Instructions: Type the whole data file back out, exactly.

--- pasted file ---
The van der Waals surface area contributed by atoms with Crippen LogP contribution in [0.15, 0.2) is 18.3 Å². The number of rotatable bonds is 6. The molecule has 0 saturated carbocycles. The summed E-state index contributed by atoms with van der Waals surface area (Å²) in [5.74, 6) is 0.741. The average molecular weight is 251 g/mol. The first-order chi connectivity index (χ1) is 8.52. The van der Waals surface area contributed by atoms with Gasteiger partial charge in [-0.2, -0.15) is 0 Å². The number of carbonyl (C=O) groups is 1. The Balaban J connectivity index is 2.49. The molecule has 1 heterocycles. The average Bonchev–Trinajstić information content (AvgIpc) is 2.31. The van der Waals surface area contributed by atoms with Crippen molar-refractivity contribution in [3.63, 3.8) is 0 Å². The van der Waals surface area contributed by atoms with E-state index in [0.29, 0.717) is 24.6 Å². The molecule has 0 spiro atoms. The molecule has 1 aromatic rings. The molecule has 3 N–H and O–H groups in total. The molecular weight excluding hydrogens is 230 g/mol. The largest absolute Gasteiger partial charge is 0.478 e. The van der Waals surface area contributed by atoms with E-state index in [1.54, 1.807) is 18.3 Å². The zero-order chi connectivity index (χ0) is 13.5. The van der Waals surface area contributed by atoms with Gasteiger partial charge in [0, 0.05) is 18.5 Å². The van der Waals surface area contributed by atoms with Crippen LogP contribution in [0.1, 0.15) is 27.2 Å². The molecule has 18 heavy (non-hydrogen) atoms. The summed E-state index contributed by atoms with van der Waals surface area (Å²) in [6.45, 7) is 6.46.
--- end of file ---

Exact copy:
The van der Waals surface area contributed by atoms with Crippen LogP contribution in [0.15, 0.2) is 18.3 Å². The number of rotatable bonds is 6. The molecule has 0 saturated carbocycles. The summed E-state index contributed by atoms with van der Waals surface area (Å²) in [5.74, 6) is 0.741. The average molecular weight is 251 g/mol. The first-order chi connectivity index (χ1) is 8.52. The van der Waals surface area contributed by atoms with Gasteiger partial charge in [-0.2, -0.15) is 0 Å². The number of carbonyl (C=O) groups is 1. The Balaban J connectivity index is 2.49. The molecule has 1 heterocycles. The average Bonchev–Trinajstić information content (AvgIpc) is 2.31. The van der Waals surface area contributed by atoms with Crippen molar-refractivity contribution in [3.63, 3.8) is 0 Å². The van der Waals surface area contributed by atoms with E-state index in [0.29, 0.717) is 24.6 Å². The molecule has 0 spiro atoms. The molecule has 1 aromatic rings. The molecule has 3 N–H and O–H groups in total. The molecular weight excluding hydrogens is 230 g/mol. The largest absolute Gasteiger partial charge is 0.478 e. The van der Waals surface area contributed by atoms with E-state index in [1.54, 1.807) is 18.3 Å². The zero-order chi connectivity index (χ0) is 13.5. The van der Waals surface area contributed by atoms with Gasteiger partial charge in [0, 0.05) is 18.5 Å². The van der Waals surface area contributed by atoms with Crippen LogP contribution in [0.1, 0.15) is 27.2 Å². The molecule has 18 heavy (non-hydrogen) atoms. The summed E-state index contributed by atoms with van der Waals surface area (Å²) in [6.45, 7) is 6.46.